THE TOXIC AVENGER. Crazy, brutal, kitschy masterpiece
Proof? One of the best… I mean, worst movies in its class – The Toxic Avenger.
In 1984, Spider-Man wore a black costume; Jason Todd became Robin; She-Hulk joined the Fantastic Four; the first issues of the Teenage Mutant Ninja Turtles and Transformers were released; Venom and the infamous Slipknot (who played a marginal role, to put it mildly, in the Suicide Squad movie) made their comic book debuts. In such a world, Michael Herz and Lloyd Kaufman released a crazy, brutal, kitschy masterpiece that forever changed the face of cinema… Z-grade cinema, to be precise. The Toxic Avenger.
The legend of Troma Studios begins right here. Before 1984, the Kaufman/Herz duo dealt with stale sex comedies, but when Hollywood took over the idea (and poured millions of dollars into it), the gentlemen redirected all their efforts into a very specific type of horror. Today, their body of work is considered canonical in the community of bad movie enthusiasts, and The Toxic Avenger can serve as instructional material. Moreover, many filmmakers began their careers with Troma. It was here that James Gunn, the director of Guardians of the Galaxy, gained experience.
The spirit of the era has been captured excellently. Teenage Mutant Ninja Turtles, RoboCop, Ghostbusters, Slimer, C.H.U.D… All these titles have one thing in common – slime. In the English language, there are two terms – “ooze” and “slime” – but they refer to the same, rather random symbol of the “trash” culture of the 1980s. There is no better embodiment of this symbol than a hero whose strength and appearance were created after being immersed in slime. However, it’s essential to remember that these projects weren’t created by escapees from mental asylums. The presence of slime in pop culture didn’t come out of nowhere. Kaufman reached for it, among other reasons, due to an article about children in Rio De Janeiro who played with the discarded pollen from a nearby radioactive hospital. The creators of The Toxic Avenger talked about this and similar situations whenever possible, and, like the creators of Godzilla before them, tried to convey an ecologically conscious message as far as possible, using a less serious tone with a much greater reach than scholarly articles in specialized publications.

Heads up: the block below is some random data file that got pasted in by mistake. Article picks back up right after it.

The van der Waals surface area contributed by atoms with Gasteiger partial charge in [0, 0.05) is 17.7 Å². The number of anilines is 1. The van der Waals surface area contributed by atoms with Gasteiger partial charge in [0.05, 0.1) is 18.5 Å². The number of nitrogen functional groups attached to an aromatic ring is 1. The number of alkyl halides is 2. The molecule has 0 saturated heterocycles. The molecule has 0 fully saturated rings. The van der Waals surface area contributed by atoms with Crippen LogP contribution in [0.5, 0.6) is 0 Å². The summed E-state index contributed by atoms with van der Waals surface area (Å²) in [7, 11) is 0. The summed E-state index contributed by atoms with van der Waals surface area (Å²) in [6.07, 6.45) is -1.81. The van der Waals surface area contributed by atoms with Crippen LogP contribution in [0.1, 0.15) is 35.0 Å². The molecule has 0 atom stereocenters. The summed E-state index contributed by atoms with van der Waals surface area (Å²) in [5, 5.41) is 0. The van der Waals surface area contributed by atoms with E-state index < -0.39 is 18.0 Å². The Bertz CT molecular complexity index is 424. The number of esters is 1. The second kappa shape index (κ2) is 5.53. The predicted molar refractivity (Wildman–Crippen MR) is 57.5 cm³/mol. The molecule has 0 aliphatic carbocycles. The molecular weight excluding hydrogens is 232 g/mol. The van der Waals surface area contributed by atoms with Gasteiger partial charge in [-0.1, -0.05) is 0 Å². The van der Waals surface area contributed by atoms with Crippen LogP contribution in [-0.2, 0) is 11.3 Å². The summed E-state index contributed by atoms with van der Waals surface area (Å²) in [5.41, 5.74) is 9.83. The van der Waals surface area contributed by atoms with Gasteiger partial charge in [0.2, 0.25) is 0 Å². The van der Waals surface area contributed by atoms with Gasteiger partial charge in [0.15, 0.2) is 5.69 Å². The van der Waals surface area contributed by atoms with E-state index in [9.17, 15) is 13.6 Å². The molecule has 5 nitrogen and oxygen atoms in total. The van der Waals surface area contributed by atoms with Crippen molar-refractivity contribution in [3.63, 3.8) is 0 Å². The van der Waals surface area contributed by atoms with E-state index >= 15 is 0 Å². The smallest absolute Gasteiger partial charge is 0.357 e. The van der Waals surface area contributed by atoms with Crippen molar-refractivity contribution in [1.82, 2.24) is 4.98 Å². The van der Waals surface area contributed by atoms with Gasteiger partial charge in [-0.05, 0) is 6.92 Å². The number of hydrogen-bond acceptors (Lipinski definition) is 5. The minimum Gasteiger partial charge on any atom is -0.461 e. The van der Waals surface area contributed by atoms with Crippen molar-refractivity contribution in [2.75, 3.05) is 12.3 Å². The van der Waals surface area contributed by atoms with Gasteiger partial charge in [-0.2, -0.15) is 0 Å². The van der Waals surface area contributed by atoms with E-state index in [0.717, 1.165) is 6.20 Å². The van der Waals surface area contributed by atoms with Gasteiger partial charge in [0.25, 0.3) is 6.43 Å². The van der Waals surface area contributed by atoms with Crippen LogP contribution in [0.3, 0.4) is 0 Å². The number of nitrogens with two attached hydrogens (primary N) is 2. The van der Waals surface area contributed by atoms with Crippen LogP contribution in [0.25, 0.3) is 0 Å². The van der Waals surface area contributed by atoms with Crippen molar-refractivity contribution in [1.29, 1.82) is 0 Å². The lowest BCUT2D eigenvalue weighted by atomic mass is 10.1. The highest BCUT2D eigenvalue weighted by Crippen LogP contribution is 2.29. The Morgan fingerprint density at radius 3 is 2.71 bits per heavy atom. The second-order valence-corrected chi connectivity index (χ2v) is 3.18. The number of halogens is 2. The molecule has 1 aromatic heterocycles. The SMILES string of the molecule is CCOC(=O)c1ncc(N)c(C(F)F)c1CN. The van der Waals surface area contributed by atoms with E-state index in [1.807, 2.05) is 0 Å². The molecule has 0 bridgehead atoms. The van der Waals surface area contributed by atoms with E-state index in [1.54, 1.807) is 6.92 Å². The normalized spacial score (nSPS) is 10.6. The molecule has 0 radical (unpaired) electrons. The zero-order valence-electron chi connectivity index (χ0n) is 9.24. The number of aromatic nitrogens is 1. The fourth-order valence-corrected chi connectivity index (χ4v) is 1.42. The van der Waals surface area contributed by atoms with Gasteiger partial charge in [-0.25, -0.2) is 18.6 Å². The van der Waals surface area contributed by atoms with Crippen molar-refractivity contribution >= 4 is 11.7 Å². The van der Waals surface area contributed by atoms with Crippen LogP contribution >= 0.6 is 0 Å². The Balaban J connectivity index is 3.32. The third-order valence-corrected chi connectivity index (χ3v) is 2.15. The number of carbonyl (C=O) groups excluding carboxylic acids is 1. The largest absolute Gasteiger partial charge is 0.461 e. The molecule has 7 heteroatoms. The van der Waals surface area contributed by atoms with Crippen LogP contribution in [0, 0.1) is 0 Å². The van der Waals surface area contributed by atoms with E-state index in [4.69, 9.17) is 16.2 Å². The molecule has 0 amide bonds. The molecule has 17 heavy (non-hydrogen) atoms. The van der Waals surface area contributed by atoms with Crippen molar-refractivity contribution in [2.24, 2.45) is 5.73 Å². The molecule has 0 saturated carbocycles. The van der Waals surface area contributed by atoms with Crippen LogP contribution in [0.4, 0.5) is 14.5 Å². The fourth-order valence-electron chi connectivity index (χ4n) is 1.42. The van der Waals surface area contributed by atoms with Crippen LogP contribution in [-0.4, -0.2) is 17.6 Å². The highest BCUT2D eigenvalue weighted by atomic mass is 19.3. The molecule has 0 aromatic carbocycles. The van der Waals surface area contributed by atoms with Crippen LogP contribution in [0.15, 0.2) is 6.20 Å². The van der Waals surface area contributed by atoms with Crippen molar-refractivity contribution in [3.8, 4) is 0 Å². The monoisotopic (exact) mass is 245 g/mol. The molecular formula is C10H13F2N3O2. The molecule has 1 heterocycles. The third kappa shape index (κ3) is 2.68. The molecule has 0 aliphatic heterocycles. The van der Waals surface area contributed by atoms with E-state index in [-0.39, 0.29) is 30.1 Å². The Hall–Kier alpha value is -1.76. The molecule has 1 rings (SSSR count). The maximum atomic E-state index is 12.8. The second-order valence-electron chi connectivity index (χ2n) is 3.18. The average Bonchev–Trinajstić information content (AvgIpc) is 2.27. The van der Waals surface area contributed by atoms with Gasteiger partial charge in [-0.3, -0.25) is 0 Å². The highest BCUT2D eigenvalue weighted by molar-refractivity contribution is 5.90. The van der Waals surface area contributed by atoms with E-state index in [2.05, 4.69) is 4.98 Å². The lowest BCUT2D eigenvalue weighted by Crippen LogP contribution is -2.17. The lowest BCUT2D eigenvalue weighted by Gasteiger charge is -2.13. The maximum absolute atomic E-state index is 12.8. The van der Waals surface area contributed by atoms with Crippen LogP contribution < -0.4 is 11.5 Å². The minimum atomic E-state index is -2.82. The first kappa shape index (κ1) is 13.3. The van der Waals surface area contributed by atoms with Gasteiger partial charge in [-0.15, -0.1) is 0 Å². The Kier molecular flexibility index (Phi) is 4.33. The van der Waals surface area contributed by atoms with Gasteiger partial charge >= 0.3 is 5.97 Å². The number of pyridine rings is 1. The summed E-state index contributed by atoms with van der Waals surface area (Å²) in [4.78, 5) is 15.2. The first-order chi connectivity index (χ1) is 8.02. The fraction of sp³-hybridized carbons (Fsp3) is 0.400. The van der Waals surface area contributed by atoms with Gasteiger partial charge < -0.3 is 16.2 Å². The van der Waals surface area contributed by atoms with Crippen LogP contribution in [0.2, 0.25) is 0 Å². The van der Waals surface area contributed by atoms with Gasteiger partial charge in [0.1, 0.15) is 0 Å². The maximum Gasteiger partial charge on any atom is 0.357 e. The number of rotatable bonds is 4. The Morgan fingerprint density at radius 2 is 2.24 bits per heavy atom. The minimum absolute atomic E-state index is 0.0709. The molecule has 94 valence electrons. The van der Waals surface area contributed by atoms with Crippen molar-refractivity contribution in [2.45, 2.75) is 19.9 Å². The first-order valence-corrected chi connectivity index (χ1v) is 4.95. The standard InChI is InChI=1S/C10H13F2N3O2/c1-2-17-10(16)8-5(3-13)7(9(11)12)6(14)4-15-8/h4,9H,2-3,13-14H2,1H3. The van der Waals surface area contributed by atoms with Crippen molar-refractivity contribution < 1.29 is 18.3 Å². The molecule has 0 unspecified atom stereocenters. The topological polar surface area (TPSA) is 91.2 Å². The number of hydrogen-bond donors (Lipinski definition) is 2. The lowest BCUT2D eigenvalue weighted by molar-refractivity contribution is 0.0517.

Troma Studio is known for its scenes reminiscent of gore and extremely low budgets. To give you a clear picture – the first Avengers film cost two hundred and twenty million dollars, and it didn’t spill a drop of blood. In contrast, the first The Toxic Avenger film was made for half a million dollars and delivered unforgettable scenes like running over a teenage cyclist and crushing his head (apparently made of watermelon) with a car tire. Do you think there are no bigger psychopaths than Negan? Well, then you must see two amused blondes taking pictures of the remains of their victim with Polaroids. Even more intriguing is a scene where someone’s hand is severed. In Hollywood, it would require hours of work from makeup artists, computer effects, and many other techniques. Here, we have an actor without a hand, and a mannequin’s hand is attached to him for a few scenes. Kaufman and Herz don’t give anyone a free pass – they do it to a child, an elderly lady, a woman with a height deficiency, and even a dog. It’s no accident that Lemmy Kilmister appeared in later Troma films – in the world of cinema, there’s no studio more faithful to the ideals of D.I.Y. and punk rock freedom.
The 1980s inspirations are visible in many contemporary films (as seen recently for example in Beyond The Gates), but The Toxic Avenger is a perfect documentation of that era. In one scene, a young lady exclaims upon seeing Toxie, “You promised to take me to a David Bowie concert, and he’s not David Bowie,” and indeed, it’s challenging to find even a hint of charm in a rubber mask, ugly leggings, and intentionally poorly dubbed voice. However, for fans of this type of production, Toxie is a true Man from the Stars.